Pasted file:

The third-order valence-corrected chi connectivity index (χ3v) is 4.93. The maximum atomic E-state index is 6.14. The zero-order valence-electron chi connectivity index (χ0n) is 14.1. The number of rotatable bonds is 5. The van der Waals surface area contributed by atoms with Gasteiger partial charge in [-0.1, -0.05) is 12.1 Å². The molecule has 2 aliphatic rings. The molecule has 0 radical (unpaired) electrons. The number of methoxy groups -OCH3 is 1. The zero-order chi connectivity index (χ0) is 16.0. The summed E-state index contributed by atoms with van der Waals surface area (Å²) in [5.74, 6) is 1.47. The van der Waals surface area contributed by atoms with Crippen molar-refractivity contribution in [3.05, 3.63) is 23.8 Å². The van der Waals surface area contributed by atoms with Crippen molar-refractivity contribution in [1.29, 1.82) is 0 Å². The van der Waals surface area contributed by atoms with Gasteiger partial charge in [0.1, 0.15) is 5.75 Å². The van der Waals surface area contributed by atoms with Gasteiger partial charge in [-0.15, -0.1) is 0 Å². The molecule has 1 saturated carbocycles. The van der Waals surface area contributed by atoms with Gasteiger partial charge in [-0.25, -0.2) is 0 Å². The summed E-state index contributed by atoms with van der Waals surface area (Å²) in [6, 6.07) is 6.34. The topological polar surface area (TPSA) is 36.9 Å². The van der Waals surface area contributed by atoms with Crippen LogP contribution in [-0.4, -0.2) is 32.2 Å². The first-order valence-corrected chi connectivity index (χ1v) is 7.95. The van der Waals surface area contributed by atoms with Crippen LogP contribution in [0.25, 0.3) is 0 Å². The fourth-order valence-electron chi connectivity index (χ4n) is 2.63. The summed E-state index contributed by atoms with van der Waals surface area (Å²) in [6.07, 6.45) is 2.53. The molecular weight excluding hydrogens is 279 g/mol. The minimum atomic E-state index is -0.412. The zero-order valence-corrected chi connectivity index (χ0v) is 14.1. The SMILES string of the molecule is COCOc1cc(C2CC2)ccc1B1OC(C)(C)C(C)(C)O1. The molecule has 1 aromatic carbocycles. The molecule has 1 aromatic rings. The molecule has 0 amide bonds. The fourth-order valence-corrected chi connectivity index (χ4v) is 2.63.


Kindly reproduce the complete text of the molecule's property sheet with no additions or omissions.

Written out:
The third-order valence-corrected chi connectivity index (χ3v) is 4.93. The maximum atomic E-state index is 6.14. The zero-order valence-electron chi connectivity index (χ0n) is 14.1. The number of rotatable bonds is 5. The van der Waals surface area contributed by atoms with Gasteiger partial charge in [-0.1, -0.05) is 12.1 Å². The molecule has 2 aliphatic rings. The molecule has 0 radical (unpaired) electrons. The number of methoxy groups -OCH3 is 1. The zero-order chi connectivity index (χ0) is 16.0. The summed E-state index contributed by atoms with van der Waals surface area (Å²) in [5.74, 6) is 1.47. The van der Waals surface area contributed by atoms with Crippen molar-refractivity contribution in [3.05, 3.63) is 23.8 Å². The van der Waals surface area contributed by atoms with Crippen molar-refractivity contribution in [1.29, 1.82) is 0 Å². The van der Waals surface area contributed by atoms with Gasteiger partial charge in [0.1, 0.15) is 5.75 Å². The van der Waals surface area contributed by atoms with Gasteiger partial charge in [-0.15, -0.1) is 0 Å². The molecule has 1 saturated carbocycles. The van der Waals surface area contributed by atoms with Gasteiger partial charge in [-0.25, -0.2) is 0 Å². The summed E-state index contributed by atoms with van der Waals surface area (Å²) in [6, 6.07) is 6.34. The topological polar surface area (TPSA) is 36.9 Å². The van der Waals surface area contributed by atoms with Crippen LogP contribution in [-0.4, -0.2) is 32.2 Å². The first-order valence-corrected chi connectivity index (χ1v) is 7.95. The van der Waals surface area contributed by atoms with Crippen LogP contribution in [0.25, 0.3) is 0 Å². The fourth-order valence-electron chi connectivity index (χ4n) is 2.63. The summed E-state index contributed by atoms with van der Waals surface area (Å²) in [6.07, 6.45) is 2.53. The molecular weight excluding hydrogens is 279 g/mol. The minimum atomic E-state index is -0.412. The zero-order valence-corrected chi connectivity index (χ0v) is 14.1. The SMILES string of the molecule is COCOc1cc(C2CC2)ccc1B1OC(C)(C)C(C)(C)O1. The molecule has 1 aromatic carbocycles. The molecule has 1 aromatic rings. The molecule has 0 amide bonds. The fourth-order valence-corrected chi connectivity index (χ4v) is 2.63.